Some titles, like The Dead Zone with Anthony Michael Hall, that happened before Peak TV don’t have enough reviews of their seasons to get series-level scores and are listed alphabetically at the end of the list below (that is, you will see them first as you read down the page). Season 1 of The Dead Zone, for instance, has a 77% score on 13 reviews, but has no scores on its other five seasons and therefore doesn’t meet the criteria for a series-level score (at least half of a show’s seasons must have scores).
You may also note that while films that are Certified Fresh are clearly labeled here, TV shows are Certified Fresh by season, and season badges won’t show up in a mixed list of film and series-level scores — click through to the shows’ overview pages to find out how many seasons are Certified Fresh.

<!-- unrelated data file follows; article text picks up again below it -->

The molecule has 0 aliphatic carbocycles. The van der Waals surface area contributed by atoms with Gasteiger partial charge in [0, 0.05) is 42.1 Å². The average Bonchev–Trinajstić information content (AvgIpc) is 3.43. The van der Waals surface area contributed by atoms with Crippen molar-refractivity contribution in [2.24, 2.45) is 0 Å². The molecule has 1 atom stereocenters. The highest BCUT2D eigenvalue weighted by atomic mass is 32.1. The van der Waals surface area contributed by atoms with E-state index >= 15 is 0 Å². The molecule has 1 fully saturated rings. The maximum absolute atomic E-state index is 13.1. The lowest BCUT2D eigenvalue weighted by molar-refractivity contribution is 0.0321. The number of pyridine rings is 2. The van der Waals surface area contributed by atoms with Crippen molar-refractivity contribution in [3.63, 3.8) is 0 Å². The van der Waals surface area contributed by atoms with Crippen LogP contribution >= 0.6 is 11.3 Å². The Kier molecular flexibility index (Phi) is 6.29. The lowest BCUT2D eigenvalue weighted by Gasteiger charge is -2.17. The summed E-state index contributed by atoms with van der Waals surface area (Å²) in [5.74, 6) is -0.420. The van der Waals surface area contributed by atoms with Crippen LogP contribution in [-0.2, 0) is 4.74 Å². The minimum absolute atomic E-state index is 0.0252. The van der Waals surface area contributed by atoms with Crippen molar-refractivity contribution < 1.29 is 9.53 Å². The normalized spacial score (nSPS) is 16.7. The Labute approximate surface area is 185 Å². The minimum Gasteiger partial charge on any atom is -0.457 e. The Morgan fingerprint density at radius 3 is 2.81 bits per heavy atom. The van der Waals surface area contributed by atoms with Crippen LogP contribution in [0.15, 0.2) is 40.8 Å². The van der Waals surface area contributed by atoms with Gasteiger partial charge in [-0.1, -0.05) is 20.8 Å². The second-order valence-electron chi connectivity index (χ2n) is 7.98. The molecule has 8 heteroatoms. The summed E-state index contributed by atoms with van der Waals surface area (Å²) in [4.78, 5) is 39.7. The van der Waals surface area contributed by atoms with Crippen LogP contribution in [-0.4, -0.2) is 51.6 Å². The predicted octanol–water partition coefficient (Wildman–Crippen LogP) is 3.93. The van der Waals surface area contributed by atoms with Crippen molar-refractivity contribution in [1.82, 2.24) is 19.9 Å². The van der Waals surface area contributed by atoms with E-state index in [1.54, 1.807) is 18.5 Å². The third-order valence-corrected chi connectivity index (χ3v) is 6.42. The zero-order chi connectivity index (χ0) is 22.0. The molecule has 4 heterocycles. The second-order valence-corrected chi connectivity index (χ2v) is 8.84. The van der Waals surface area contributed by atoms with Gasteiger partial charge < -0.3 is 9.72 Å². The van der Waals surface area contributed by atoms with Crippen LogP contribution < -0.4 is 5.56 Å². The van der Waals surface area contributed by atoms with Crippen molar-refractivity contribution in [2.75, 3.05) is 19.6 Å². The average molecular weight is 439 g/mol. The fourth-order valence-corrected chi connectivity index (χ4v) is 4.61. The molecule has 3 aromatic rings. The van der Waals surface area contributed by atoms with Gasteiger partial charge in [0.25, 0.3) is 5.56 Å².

Have a look at all Stephen King TV and streaming series and movies ranked by Tomatometer. Have we forgotten your favorite? Remind us in the comments.
Critics Consensus: This made-for-TV adaptation of Stephen King's classic fails to impress or bring anything new to the table, - or to the prom - paling even more in comparison to the 1970's memorable version.
Synopsis: Tormented by her fellow high-school students, a teenager (Angela Bettis) uses telekinesis as a tool for vengeance.... [More]
Critics Consensus: Director Tobe Hooper and a devilishly charismatic James Mason elevate this television adaptation of the Stephen King novel, injecting the vampiric tradition with fresh blood and lingering scares.